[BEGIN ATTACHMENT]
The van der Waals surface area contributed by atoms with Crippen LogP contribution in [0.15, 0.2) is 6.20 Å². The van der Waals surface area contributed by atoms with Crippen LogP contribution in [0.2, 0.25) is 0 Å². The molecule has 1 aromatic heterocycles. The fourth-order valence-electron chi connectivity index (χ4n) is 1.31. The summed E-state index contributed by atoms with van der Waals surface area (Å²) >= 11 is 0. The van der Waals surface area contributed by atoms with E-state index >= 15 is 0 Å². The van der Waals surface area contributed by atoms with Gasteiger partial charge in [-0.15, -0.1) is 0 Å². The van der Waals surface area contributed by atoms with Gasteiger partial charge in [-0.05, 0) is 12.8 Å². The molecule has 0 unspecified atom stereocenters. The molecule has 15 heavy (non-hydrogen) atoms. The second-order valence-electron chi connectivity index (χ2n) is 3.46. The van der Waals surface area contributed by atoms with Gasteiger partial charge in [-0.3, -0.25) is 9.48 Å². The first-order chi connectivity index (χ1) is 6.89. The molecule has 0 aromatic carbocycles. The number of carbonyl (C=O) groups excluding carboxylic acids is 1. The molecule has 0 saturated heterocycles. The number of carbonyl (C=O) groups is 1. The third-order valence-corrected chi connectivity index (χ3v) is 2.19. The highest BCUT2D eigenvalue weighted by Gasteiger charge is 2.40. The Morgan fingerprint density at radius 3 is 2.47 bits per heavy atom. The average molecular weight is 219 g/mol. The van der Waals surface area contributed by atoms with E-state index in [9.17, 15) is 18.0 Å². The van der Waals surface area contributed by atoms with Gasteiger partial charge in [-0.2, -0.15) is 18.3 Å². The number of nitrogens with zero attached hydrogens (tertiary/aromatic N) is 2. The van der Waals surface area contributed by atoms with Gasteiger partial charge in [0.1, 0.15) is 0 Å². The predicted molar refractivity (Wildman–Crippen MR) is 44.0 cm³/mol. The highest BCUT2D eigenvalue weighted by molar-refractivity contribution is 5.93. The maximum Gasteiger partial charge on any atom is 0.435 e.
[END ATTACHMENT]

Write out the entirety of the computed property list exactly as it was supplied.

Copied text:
The van der Waals surface area contributed by atoms with Crippen LogP contribution in [0.15, 0.2) is 6.20 Å². The van der Waals surface area contributed by atoms with Crippen LogP contribution in [0.2, 0.25) is 0 Å². The molecule has 1 aromatic heterocycles. The fourth-order valence-electron chi connectivity index (χ4n) is 1.31. The summed E-state index contributed by atoms with van der Waals surface area (Å²) >= 11 is 0. The van der Waals surface area contributed by atoms with E-state index >= 15 is 0 Å². The van der Waals surface area contributed by atoms with Gasteiger partial charge in [-0.15, -0.1) is 0 Å². The van der Waals surface area contributed by atoms with Gasteiger partial charge in [-0.05, 0) is 12.8 Å². The molecule has 0 unspecified atom stereocenters. The molecule has 15 heavy (non-hydrogen) atoms. The second-order valence-electron chi connectivity index (χ2n) is 3.46. The van der Waals surface area contributed by atoms with Gasteiger partial charge in [-0.3, -0.25) is 9.48 Å². The first-order chi connectivity index (χ1) is 6.89. The molecule has 0 aromatic carbocycles. The number of carbonyl (C=O) groups excluding carboxylic acids is 1. The molecule has 0 saturated heterocycles. The number of carbonyl (C=O) groups is 1. The third-order valence-corrected chi connectivity index (χ3v) is 2.19. The highest BCUT2D eigenvalue weighted by Gasteiger charge is 2.40. The Morgan fingerprint density at radius 3 is 2.47 bits per heavy atom. The average molecular weight is 219 g/mol. The van der Waals surface area contributed by atoms with E-state index in [9.17, 15) is 18.0 Å². The van der Waals surface area contributed by atoms with Gasteiger partial charge in [-0.2, -0.15) is 18.3 Å². The number of nitrogens with zero attached hydrogens (tertiary/aromatic N) is 2. The van der Waals surface area contributed by atoms with Gasteiger partial charge in [0.1, 0.15) is 0 Å². The predicted molar refractivity (Wildman–Crippen MR) is 44.0 cm³/mol. The highest BCUT2D eigenvalue weighted by molar-refractivity contribution is 5.93. The maximum Gasteiger partial charge on any atom is 0.435 e.